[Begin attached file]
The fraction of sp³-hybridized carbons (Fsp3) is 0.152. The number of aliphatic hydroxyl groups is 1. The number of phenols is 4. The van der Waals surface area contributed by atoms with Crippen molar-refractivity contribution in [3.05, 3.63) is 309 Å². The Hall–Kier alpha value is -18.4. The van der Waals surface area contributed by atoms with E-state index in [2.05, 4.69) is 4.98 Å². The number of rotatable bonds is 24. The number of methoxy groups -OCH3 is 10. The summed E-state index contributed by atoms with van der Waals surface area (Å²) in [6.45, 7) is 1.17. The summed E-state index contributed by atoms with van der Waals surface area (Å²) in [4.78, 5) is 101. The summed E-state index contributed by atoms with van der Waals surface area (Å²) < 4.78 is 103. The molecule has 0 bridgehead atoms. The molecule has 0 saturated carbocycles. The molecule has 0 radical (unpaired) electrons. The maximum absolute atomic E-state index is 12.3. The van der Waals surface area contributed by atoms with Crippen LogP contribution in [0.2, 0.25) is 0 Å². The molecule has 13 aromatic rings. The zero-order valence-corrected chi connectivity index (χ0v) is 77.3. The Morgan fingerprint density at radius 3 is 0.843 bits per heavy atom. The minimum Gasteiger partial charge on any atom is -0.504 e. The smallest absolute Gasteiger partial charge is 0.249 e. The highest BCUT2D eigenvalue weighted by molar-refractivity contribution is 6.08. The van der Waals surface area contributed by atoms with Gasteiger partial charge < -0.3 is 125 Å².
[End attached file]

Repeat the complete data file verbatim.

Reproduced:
The fraction of sp³-hybridized carbons (Fsp3) is 0.152. The number of aliphatic hydroxyl groups is 1. The number of phenols is 4. The van der Waals surface area contributed by atoms with Crippen molar-refractivity contribution in [3.05, 3.63) is 309 Å². The Hall–Kier alpha value is -18.4. The van der Waals surface area contributed by atoms with E-state index in [2.05, 4.69) is 4.98 Å². The number of rotatable bonds is 24. The number of methoxy groups -OCH3 is 10. The summed E-state index contributed by atoms with van der Waals surface area (Å²) in [6.45, 7) is 1.17. The summed E-state index contributed by atoms with van der Waals surface area (Å²) in [4.78, 5) is 101. The summed E-state index contributed by atoms with van der Waals surface area (Å²) < 4.78 is 103. The molecule has 0 bridgehead atoms. The molecule has 0 saturated carbocycles. The molecule has 0 radical (unpaired) electrons. The maximum absolute atomic E-state index is 12.3. The van der Waals surface area contributed by atoms with Crippen LogP contribution in [0.2, 0.25) is 0 Å². The molecule has 13 aromatic rings. The zero-order valence-corrected chi connectivity index (χ0v) is 77.3. The Morgan fingerprint density at radius 3 is 0.843 bits per heavy atom. The minimum Gasteiger partial charge on any atom is -0.504 e. The smallest absolute Gasteiger partial charge is 0.249 e. The highest BCUT2D eigenvalue weighted by molar-refractivity contribution is 6.08. The van der Waals surface area contributed by atoms with Gasteiger partial charge < -0.3 is 125 Å².